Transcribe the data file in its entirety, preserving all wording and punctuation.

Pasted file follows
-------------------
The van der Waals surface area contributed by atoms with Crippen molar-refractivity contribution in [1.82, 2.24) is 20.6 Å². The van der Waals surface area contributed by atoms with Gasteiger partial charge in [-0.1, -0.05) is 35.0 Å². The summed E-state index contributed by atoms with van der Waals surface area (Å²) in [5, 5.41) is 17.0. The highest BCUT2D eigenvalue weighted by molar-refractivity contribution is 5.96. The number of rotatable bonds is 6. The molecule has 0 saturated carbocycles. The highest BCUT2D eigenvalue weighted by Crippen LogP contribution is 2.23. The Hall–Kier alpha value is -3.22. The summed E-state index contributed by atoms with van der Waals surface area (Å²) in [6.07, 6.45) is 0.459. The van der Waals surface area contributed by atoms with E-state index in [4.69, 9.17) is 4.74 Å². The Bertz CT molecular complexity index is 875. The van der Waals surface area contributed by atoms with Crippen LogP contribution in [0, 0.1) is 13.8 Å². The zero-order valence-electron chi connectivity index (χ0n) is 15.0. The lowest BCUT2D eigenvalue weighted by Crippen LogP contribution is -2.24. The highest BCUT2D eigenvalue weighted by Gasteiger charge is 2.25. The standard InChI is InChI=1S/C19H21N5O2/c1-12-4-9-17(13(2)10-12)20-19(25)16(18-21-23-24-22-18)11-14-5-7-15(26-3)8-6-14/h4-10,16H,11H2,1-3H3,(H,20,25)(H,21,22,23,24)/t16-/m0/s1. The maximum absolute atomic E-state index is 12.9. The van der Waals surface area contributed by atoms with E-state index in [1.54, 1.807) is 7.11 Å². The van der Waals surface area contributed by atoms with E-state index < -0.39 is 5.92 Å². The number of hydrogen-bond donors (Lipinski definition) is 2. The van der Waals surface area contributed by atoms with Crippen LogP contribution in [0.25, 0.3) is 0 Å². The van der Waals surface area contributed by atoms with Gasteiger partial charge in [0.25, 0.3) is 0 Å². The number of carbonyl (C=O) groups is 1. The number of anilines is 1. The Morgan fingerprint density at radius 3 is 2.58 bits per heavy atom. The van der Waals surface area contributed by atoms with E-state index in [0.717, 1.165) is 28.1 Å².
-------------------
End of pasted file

The van der Waals surface area contributed by atoms with Crippen molar-refractivity contribution in [1.82, 2.24) is 20.6 Å². The van der Waals surface area contributed by atoms with Gasteiger partial charge in [-0.1, -0.05) is 35.0 Å². The summed E-state index contributed by atoms with van der Waals surface area (Å²) in [5, 5.41) is 17.0. The highest BCUT2D eigenvalue weighted by molar-refractivity contribution is 5.96. The number of rotatable bonds is 6. The molecule has 0 saturated carbocycles. The highest BCUT2D eigenvalue weighted by Crippen LogP contribution is 2.23. The Hall–Kier alpha value is -3.22. The summed E-state index contributed by atoms with van der Waals surface area (Å²) in [6.07, 6.45) is 0.459. The van der Waals surface area contributed by atoms with E-state index in [4.69, 9.17) is 4.74 Å². The Bertz CT molecular complexity index is 875. The van der Waals surface area contributed by atoms with Crippen LogP contribution in [0, 0.1) is 13.8 Å². The zero-order valence-electron chi connectivity index (χ0n) is 15.0. The lowest BCUT2D eigenvalue weighted by Crippen LogP contribution is -2.24. The highest BCUT2D eigenvalue weighted by Gasteiger charge is 2.25. The standard InChI is InChI=1S/C19H21N5O2/c1-12-4-9-17(13(2)10-12)20-19(25)16(18-21-23-24-22-18)11-14-5-7-15(26-3)8-6-14/h4-10,16H,11H2,1-3H3,(H,20,25)(H,21,22,23,24)/t16-/m0/s1. The maximum absolute atomic E-state index is 12.9. The van der Waals surface area contributed by atoms with E-state index in [1.54, 1.807) is 7.11 Å². The van der Waals surface area contributed by atoms with E-state index < -0.39 is 5.92 Å². The number of hydrogen-bond donors (Lipinski definition) is 2. The van der Waals surface area contributed by atoms with Crippen LogP contribution in [0.25, 0.3) is 0 Å². The van der Waals surface area contributed by atoms with Gasteiger partial charge in [0.25, 0.3) is 0 Å². The number of carbonyl (C=O) groups is 1. The number of anilines is 1. The Morgan fingerprint density at radius 3 is 2.58 bits per heavy atom. The van der Waals surface area contributed by atoms with E-state index in [0.717, 1.165) is 28.1 Å².